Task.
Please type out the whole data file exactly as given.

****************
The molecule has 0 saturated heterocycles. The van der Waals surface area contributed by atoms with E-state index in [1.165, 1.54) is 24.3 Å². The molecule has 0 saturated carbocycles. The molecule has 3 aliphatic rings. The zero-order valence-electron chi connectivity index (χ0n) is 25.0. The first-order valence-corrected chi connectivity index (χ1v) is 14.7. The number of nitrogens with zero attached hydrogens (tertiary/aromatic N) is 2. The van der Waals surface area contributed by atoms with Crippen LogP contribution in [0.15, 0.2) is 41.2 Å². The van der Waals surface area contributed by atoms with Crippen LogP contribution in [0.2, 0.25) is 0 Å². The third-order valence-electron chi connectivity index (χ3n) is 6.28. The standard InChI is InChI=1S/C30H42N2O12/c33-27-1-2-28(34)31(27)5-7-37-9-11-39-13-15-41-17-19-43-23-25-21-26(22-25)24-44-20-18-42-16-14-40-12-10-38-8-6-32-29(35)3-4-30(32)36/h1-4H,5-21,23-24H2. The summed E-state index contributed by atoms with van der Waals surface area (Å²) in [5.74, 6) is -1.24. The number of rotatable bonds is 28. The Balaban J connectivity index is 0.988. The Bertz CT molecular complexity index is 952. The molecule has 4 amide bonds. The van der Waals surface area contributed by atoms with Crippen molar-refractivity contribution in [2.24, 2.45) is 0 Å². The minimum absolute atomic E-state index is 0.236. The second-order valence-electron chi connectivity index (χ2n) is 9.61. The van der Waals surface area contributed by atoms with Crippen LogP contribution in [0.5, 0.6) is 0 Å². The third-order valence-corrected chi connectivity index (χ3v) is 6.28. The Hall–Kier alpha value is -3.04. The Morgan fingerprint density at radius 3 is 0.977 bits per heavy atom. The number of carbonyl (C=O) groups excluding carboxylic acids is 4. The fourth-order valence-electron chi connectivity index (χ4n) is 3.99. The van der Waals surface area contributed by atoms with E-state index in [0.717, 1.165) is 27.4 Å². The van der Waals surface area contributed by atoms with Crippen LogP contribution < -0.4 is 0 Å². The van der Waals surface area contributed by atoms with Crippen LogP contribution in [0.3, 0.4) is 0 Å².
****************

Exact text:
The molecule has 0 saturated heterocycles. The van der Waals surface area contributed by atoms with E-state index in [1.165, 1.54) is 24.3 Å². The molecule has 0 saturated carbocycles. The molecule has 3 aliphatic rings. The zero-order valence-electron chi connectivity index (χ0n) is 25.0. The first-order valence-corrected chi connectivity index (χ1v) is 14.7. The number of nitrogens with zero attached hydrogens (tertiary/aromatic N) is 2. The van der Waals surface area contributed by atoms with Crippen LogP contribution in [0.15, 0.2) is 41.2 Å². The van der Waals surface area contributed by atoms with Crippen LogP contribution in [0.2, 0.25) is 0 Å². The third-order valence-electron chi connectivity index (χ3n) is 6.28. The standard InChI is InChI=1S/C30H42N2O12/c33-27-1-2-28(34)31(27)5-7-37-9-11-39-13-15-41-17-19-43-23-25-21-26(22-25)24-44-20-18-42-16-14-40-12-10-38-8-6-32-29(35)3-4-30(32)36/h1-4H,5-21,23-24H2. The summed E-state index contributed by atoms with van der Waals surface area (Å²) in [5.74, 6) is -1.24. The number of rotatable bonds is 28. The Balaban J connectivity index is 0.988. The Bertz CT molecular complexity index is 952. The molecule has 4 amide bonds. The van der Waals surface area contributed by atoms with Crippen molar-refractivity contribution in [2.24, 2.45) is 0 Å². The minimum absolute atomic E-state index is 0.236. The second-order valence-electron chi connectivity index (χ2n) is 9.61. The van der Waals surface area contributed by atoms with Crippen LogP contribution in [0.5, 0.6) is 0 Å². The third-order valence-corrected chi connectivity index (χ3v) is 6.28. The Hall–Kier alpha value is -3.04. The Morgan fingerprint density at radius 3 is 0.977 bits per heavy atom. The number of carbonyl (C=O) groups excluding carboxylic acids is 4. The fourth-order valence-electron chi connectivity index (χ4n) is 3.99. The van der Waals surface area contributed by atoms with E-state index in [0.717, 1.165) is 27.4 Å². The van der Waals surface area contributed by atoms with Crippen LogP contribution < -0.4 is 0 Å². The van der Waals surface area contributed by atoms with Crippen LogP contribution in [0.3, 0.4) is 0 Å².